Book review: Promote Yourself: The New Rules For Career Success by Dan Schawbel, Managing Partner of Millennial Branding, a Gen Y research and consulting firm and author of the #1 international bestselling book for millennials, Me 2.0: 4 Steps to Building Your Future.
Millennials get it.
87% of them believe business success should be measured by more than profit. They state the #1 purpose of business is to improve society.
Now what they must do is get themselves ready and positioned to make their voices heard to advance their careers and make a difference.
In his latest book, Promote Yourself: The New Rules for Career Success, Gen Y expert Dan Schawbel serves up advice for Millennials to do just that.
And in doing so, he also provides some serious personal leadership lessons: the value of flexibility, understanding one’s impact on others, moving past focusing on getting, appreciating patience, and balances life’s contradictions.
Dan notes that both hard (what you do) and soft (how you do it) skills are necessary for success, with neither one alone being sufficient to drive career success. “By gaining and mastering communication and other soft skills and developing your own emotional intelligence, you’ll become the person everyone wants to work with.” Because the world is constantly changing, he rightly urges his readers to be open to options and opportunities, including the value of learning to flex communication styles across multiple generations.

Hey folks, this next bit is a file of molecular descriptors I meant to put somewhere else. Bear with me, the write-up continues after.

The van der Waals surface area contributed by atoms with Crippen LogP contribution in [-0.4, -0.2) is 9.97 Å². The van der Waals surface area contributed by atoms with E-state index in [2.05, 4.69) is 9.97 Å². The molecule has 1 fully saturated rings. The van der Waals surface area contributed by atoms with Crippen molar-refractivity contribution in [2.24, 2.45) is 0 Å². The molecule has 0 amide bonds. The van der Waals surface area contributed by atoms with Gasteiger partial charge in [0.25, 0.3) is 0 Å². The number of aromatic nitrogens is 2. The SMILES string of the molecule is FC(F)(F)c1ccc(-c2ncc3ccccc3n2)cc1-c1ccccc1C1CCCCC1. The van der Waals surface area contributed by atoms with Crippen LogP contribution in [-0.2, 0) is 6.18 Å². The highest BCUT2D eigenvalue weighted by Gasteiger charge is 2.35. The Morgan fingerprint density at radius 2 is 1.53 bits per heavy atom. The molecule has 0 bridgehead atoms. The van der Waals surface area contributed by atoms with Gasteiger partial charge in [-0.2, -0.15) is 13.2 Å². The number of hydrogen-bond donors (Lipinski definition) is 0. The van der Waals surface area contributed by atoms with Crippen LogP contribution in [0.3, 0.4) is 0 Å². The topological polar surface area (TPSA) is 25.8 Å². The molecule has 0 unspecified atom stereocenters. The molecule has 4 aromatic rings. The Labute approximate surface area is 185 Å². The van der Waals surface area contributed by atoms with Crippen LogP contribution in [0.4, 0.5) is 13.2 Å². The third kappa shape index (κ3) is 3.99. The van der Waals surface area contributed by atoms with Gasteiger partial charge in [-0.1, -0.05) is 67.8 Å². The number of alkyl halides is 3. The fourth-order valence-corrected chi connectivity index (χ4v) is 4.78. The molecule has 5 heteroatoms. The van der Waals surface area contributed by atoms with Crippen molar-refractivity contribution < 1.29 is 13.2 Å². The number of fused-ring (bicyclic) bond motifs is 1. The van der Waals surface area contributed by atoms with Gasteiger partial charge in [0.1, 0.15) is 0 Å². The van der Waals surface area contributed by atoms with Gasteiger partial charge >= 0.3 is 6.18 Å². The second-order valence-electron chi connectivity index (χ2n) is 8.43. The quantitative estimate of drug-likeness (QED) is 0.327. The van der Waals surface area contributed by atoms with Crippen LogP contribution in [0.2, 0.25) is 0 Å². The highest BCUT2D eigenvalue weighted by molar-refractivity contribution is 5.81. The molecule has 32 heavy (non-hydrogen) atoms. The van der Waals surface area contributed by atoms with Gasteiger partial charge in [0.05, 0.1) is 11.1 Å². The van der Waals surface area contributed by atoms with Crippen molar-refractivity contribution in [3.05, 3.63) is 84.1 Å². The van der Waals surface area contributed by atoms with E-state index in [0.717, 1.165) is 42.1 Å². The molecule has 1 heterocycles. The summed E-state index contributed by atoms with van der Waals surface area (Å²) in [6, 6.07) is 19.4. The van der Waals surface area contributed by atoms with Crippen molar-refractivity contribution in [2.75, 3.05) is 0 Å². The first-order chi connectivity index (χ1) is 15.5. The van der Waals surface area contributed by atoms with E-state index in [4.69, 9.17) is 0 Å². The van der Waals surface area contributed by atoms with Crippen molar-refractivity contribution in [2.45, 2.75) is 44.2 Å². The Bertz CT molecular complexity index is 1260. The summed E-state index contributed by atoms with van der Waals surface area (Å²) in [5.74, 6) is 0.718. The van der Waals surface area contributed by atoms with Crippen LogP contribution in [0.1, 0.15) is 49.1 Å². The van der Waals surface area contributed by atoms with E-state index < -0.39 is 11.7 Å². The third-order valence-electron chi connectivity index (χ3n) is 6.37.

“Just about everything we do – even the way we sit, walk, eat, or play – communicates something to someone.” Understanding one’s strengths and weaknesses – made simple via a self-assessment – and their impacts on others builds a great foundation for being authentic. Too many leaders gloss over or even avoid conflict, so Dan points out the importance of accepting and giving criticism. Nothing improves unless feedback is sought and acted upon.
Give without the hidden agenda of getting
Millennials have been tagged with the “Generation Me” stereotype. Looking to debunk this attitude, Dan observes, “It’s all about generosity. Help others achieve their goals and they’ll (hopefully) help you achieve yours.” Volunteering, being a team player, and making others look good are important to making a difference for the world and for one’s self. “In a world where information is only a few clicks away, being able to get answers isn’t nearly as important as being able to work with others to create solutions.”
The reality of the business world is that often times one must work within the status quo in order to drive change. Change takes time and involves others. Dan writes, “Appreciate the wisdom and experience that older generations bring to the table.” Set reasonable expectations, devise a career plan, establish goals, secure a mentor, and accept that it takes time to see everything come together.
Life means balancing paradoxes
Dan provides three big messages for getting this one right:
1) Advancing one’s career is all about tactfully and professionally wrapping one’s accomplishments in ‘we’ messages of “how all of that benefits your team and your company” and avoiding the ‘all about me’ bragging trap.
2) A boss can either be a best friend or a worst enemy. Which one it turns out to be depends on how thoughtfully you balance task completion and relationship building with your boss.
3) Balance your fear of failure against the failure that comes from never trying.
One doesn’t have to be a Millennial to appreciate this final life and leadership lesson, “We learn from those who have been there before and we teach those who come up next.”
Book cover courtesy of author